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30 traits of an Empath (How to know if you're an Empath)

30 traits of an Empath (How to know if you're an Empath)
By: Christel Broederlow What is an empath? Being an empath is when you are affected by other people’s energies, and have an innate ability to intuitively feel and perceive others. Your life is unconsciously influenced by others’ desires, wishes, thoughts, and moods. Being an empath is much more than being highly sensitive and it’s not just limited to emotions. Empaths can perceive physical sensitivities and spiritual urges, as well as just knowing the motivations and intentions of other people. Empaths are often quiet achievers. However, they can be the exact opposite: reclusive and apparently unresponsive at the best of times. Empaths have a tendency to openly feel what is outside of them more so than what is inside of them. Empaths are more inclined to pick up another’s feelings and project it back without realizing its origin in the first place. Empaths are sensitive to TV, videos, movies, news and broadcasts. Here are the listeners of life. Here are 30 of the most common traits: 1.

http://themindunleashed.org/2013/10/30-traits-of-empath.html

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You are missed — Better Humans “Something feels missing from my life but I can’t quite put my finger on it.” I can’t tell you how many times I hear some variation of that every week. (It’s a lot.) I hear it from tech entrepreneurs who are on the verge of burn out, writers who are experiencing a temporary block, photographers who are making a ton of money working with big brands, and designers who have a full plate of client work. I hear it from friends at Facebook, at Google, and at Apple. After listening to unique story after story, and each person attempting to describe what is happening in their life, it dawned on me that what was missing from every single story was very simple.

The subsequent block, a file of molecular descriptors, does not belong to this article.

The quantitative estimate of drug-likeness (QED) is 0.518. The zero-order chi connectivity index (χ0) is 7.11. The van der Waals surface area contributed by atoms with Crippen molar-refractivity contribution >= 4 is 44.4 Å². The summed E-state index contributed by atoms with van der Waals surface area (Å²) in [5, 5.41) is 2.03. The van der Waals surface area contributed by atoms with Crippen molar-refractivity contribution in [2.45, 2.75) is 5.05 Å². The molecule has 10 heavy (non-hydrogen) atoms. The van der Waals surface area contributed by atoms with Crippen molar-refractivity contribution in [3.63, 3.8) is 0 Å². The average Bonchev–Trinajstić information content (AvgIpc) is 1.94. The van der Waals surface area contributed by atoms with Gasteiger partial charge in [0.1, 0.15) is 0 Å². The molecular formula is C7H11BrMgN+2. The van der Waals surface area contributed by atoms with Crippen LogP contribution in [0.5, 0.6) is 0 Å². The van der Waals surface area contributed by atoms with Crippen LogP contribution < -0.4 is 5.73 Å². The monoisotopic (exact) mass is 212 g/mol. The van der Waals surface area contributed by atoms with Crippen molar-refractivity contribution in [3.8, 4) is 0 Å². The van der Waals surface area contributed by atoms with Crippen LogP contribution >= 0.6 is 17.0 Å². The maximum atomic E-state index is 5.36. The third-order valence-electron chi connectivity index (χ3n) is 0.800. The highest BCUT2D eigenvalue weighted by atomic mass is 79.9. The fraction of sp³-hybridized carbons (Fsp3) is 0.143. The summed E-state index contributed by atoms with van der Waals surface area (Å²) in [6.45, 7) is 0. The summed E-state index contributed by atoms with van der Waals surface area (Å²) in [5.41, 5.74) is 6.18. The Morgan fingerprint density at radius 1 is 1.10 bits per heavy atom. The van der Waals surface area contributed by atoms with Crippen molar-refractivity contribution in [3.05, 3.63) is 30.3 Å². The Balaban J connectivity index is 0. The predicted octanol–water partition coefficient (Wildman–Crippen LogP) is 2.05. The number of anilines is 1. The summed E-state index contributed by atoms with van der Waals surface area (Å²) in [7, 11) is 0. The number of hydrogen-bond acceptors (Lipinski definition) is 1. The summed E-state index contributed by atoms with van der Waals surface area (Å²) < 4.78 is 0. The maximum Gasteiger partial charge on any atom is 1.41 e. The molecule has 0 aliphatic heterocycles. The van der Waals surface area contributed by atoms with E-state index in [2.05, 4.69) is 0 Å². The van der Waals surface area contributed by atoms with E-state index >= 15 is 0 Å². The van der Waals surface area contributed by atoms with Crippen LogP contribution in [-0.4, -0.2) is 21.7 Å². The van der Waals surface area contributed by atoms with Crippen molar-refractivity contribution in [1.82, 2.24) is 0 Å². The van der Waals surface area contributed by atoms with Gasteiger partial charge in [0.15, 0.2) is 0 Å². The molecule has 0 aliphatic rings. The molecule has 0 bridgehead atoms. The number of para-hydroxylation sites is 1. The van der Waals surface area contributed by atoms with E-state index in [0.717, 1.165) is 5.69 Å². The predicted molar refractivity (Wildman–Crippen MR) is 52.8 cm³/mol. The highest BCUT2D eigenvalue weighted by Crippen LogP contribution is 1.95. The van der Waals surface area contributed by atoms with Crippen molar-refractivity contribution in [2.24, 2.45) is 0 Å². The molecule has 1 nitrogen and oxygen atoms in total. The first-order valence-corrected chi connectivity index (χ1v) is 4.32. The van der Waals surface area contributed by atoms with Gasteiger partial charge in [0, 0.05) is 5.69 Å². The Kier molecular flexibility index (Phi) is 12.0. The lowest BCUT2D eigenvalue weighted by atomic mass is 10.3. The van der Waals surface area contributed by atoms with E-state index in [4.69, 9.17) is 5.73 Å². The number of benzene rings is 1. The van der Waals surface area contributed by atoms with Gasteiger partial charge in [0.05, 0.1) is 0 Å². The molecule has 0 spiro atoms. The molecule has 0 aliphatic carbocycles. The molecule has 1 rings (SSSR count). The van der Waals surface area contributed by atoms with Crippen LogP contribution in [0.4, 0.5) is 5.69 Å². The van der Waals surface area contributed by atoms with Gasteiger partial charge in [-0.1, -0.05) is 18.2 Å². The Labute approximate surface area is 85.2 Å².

Empathic people are natural targets for sociopaths - protect yourself © Fotolia Olly The empathy trap: therapists and counselors almost by definition are empathic, to facilitate clients' recovery - but this quality can mean those carers are targets for sociopaths, aided by what Dr Jane & Tim McGregor call "apaths". The first UK article on this cruel sport shows how to identify and thus avoid it. People targeted by a sociopath often respond with self-deprecating comments like "I was stupid", "what was I thinking" of "I should've listened to my gut instinct". But being involved with a sociopath is like being brainwashed.

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